Wednesday, October 30, 2013

How Secured is Your Google Account?

If you have been using Google account as your personal email provider, then you must have enjoyed every feature it offers. And when we are talking about enjoyment, you probably have loaded it up with personal stuff like pictures, videos, messages, files and the likes—which by the way are not supposed to be disclosed to the masses. Not to mention, your Google account serves as the gatekeeper to your Google+ account, Google drive (storage), email, Youtube channel, and you name it. It caters to your needs; it caters to your life.

And so, with that being said, wouldn’t you put an extra effort just to keep every bit and piece of your Google account secured and protected from all the impending hacks? With all those information you load on the internet, you might not know what lies ahead. Someone may steal your information and your money; someone may steal even your life. So before anything else, it’s a must to add an extra layer of protection to your account rather than just keeping your Google’s credentials to yourself. More often than not, those hackers can be so eager to hack your account that they can get your account’s credentials in as easy ABC and 123.

There’s no other way to say this but to protect your account using the Two-factor authentication. Remember when I said that you should put an extra effort? That’s why it is so-named as what it is because you are adding an extra effort upon logging in to your account. Rather than just keying-in your username and password, you will then be asked to input a verification code—like I said, extra layer.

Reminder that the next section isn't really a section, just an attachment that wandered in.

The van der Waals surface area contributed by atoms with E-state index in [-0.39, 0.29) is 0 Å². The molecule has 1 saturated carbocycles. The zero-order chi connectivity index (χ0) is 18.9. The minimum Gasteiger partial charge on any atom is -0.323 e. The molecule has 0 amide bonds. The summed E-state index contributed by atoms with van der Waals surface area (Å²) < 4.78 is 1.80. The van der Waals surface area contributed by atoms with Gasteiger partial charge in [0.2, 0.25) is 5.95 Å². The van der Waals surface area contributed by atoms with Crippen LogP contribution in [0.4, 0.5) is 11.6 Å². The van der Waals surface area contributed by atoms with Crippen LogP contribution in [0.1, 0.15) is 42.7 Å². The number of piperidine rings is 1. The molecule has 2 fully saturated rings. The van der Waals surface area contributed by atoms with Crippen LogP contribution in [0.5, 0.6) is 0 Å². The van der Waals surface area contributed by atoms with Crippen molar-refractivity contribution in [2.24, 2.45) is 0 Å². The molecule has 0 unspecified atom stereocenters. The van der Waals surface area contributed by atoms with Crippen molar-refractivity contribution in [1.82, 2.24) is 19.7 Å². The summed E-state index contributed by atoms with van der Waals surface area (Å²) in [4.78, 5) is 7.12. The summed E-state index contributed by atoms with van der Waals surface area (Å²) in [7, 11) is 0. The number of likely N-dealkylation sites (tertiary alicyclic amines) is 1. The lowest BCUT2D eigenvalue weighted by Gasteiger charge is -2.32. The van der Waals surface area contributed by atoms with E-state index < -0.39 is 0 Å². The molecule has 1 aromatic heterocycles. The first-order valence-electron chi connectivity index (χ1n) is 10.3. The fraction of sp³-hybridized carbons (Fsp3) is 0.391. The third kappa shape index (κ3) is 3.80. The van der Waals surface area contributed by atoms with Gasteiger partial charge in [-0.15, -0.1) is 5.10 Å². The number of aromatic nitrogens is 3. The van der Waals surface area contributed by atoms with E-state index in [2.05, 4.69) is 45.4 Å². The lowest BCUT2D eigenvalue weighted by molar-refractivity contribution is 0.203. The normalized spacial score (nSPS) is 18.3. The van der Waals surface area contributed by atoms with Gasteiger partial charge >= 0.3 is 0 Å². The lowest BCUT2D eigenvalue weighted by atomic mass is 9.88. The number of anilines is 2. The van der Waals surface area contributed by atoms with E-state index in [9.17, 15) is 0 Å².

Is that it, you ask? Well for all you know, this verification is only single-use. That being said, you can only use one unique code at a time just for you to access the account. And you can get these verification codes via text messages or through an authenticator app straight to your smartphone. It’s pretty neat, I say. So, if you are interested in doubling the security of your Google account, follow this quick guide to set it up:

First off, you must log in to your respective account using your account’s credentials to setup the two-factor authentication—or the so-called two-step verification. Once you’ve accessed your account, look for your profile picture at the upper right corner, click it, and select Account to load the page or your account settings. Now, if you don’t see your picture, perhaps you haven’t uploaded any picture yet. You will see a generic silhouette rather than your picture. And just do the previous steps and continue.

From the Accounts Settings page, select the Security from the list on the left and click the Edit link corresponding to 2-step verification once the page has loaded. Google then will show you a brief overview on what to expect with the two-factor authentication. Hit the Start setup and you’re ready to keep the bad guys out of your account by using both your password and your phone—as what Google said.

So, since it said “and your phone,” you’ll probably need to associate your mobile phone number to your account. If you haven’t associated it yet, Google will prompt you to enter your phone number. Just select your country from the drop-down list, enter your number, and then choose how you want your security codes to be received—either via text messages or through the authenticator app. Once you’ve filled all what is needed, Google will send you a test code to verify that you own the number. Key them in, and verify. Good thing two-factor authentication won’t pester you every now and then just to enter your credentials and the verification codes every log in. When it’s already familiar with your browser, you can log in to your account right off the bat. This is more applicable to web browsers, though. And a friendly advice: you might need to take your portable chargers at all times with you so you could access your account anytime, anywhere.

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